Finally, I’ve read some on the many anti-Semitic elements in the Greek Bible, but Ehrman made the interesting observation that the changes in Pilate’s involvement in the crucifixion is especially telling of the early Christians’ resentments towards the Jews. First off, let me say that Pilate was a horrible person. So, any idea that Pilate was some contemplative, sensitive man is absolutely absurd. Anyway, let’s start the analysis with Mark. Notice, that in this story Pilate offers the Jews the choice between Barabbas and Jesus. In, Mark 15:15

“Wanting to satisfy the crowd, Pilate released Barabbas to them. He had Jesus flogged, and handed him over to be crucified.”

In Luke’s gospels, on three separate occasions Pilate tries to release Jesus because he finds him innocent, but the Jews demand his crucifixion. Again, it is obvious that the gospel writers want to place the blame on the Jews. In Matthew 27 we not only have Pilate’s wife’s dreams, but we also have these two extra verses between the crowd’s demand and Pilate’s acquiescence. Matthew 27:24-25

“When Pilate saw that he was getting nowhere, but that instead an uproar was starting, he took water and washed his hands in front of the crowd. “I am innocent of this man’s blood,” he said. “It is your responsibility!” All the people answered, “Let his blood be on us and on our children!””

Yeah, so things are evolving quickly. Not only is Pilate apparently worried to have innocent blood on his hands, apparently the Jews are wishing curses on themselves and their children. In all reality, this was likely just one thing on Pilate’s agenda that morning. Remember he also signed off on (at least) two more executions that very morning. It’s doubtful he would’ve given a damn, but it is telling to see how the Jews are becoming more culpable over time.

John’s gospel is by far the least believable account, but probably the most interesting. Pilate asks Jesus, ‘what is truth?’, and Jesus makes the (in)famous statement ‘My Kingdom is not of this world’. Again, Pilate attempts to free Jesus three times, but the crowds stubbornly refuse. Eventually, the Jews threaten Pilate by saying that you are not a friend of Caesar if you release this supposed King. Even more interesting, Ehrman claims that in the Greek it says that Pilate handed Jesus over to the Jews to execute him. Usually this is left out of the English translations because it doesn’t make any damn sense. But again, we can see just how innocent Pilate appears in John’s gospel. This also helps confirm in my mind, the many ways in which John’s gospel is written as a apology for why Christianity is not an enemy of Rome. Not only are the Romans not blamed for Jesus’ death, but also we have a de-politicization of Jesus’ teachings along with the statement about the otherworldly Kingdom.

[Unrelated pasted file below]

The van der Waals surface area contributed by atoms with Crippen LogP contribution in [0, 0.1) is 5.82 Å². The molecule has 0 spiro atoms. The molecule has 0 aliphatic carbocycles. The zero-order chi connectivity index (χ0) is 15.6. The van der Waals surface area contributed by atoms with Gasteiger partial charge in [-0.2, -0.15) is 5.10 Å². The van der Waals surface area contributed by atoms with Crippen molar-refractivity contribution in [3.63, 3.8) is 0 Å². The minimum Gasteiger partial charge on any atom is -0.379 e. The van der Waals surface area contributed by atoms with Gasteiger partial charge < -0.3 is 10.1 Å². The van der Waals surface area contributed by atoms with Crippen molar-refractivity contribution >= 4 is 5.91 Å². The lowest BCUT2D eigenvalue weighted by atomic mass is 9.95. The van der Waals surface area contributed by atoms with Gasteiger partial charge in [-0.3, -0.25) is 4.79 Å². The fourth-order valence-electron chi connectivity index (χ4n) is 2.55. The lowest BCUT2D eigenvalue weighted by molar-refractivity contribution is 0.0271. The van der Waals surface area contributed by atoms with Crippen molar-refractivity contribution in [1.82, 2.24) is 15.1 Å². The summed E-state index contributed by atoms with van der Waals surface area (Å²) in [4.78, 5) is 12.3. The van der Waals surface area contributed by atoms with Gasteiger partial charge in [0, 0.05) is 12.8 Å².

Finally, in the non-canonical Gospel of Peter, it is in fact Herod, the Jewish ruler, who orders Jesus’ execution. Ehrman makes the observations that Pilate was actually canonized as a Christian saint in the early Ethiopian church. Quite absurd.

One other thing I’ll touch on briefly is the obvious anti-Semitism in the gospels revolves around the descriptions of the scribes and the Pharisees. From what I understand, the Pharisees were religiously devout Jews who dedicated their life to scrupulously following the Torah. Sure, some might have been hypocritical, but they were certainly the exception. The way in which the New Testaments presents them would be analogous to the way the new atheists describes theists. Sure their critiques describe some believers, but it’s mostly a gross caricature. This is why it’s ultimately wrong to play this game that Jesus was against the law in favor of love while the Pharisees blindly adhered to the law. That’s just unhistorical, anti-Semitic nonsense.

Barth on Negative Theology


Sorry, I’ve been absent as of late. I’ve been busy finishing up a paper for school, and recuperating from the busy month of blogging in February. I’m still on track in Church Dogmatics, and I’m really beginning to enjoy CD II. Here’s a critique of negative theology that immediately made me think of Derrida.

“Again, we can not flee from the hiddenness of God into the possibility of a negative comprehensibility, as if this were less our own human comprehensibility than a positive, and not just as incapable…The true God is the hidden God” (CD II/1, 193).

Lacan on Castration and God


“Furthermore, do we not see, behind this, the emergence of that which forced Freud to find in the myths of the death of the father the regulation of his desire? After all, it is to be found in Nietzsche, who declares, in his own myth, that God is dead. And it is perhaps against the background of the same reasons. For the myth of the God is dead – which, personally, I feel much less sure about, as a myth of course, than most contemporary intellectuals, which is in no sense a declaration of theism, nor of faith in the resurrection – perhaps this myth is simply a shelter against the threat of castration” (The Four Fundamental Concepts of Psychoanalysis, 27).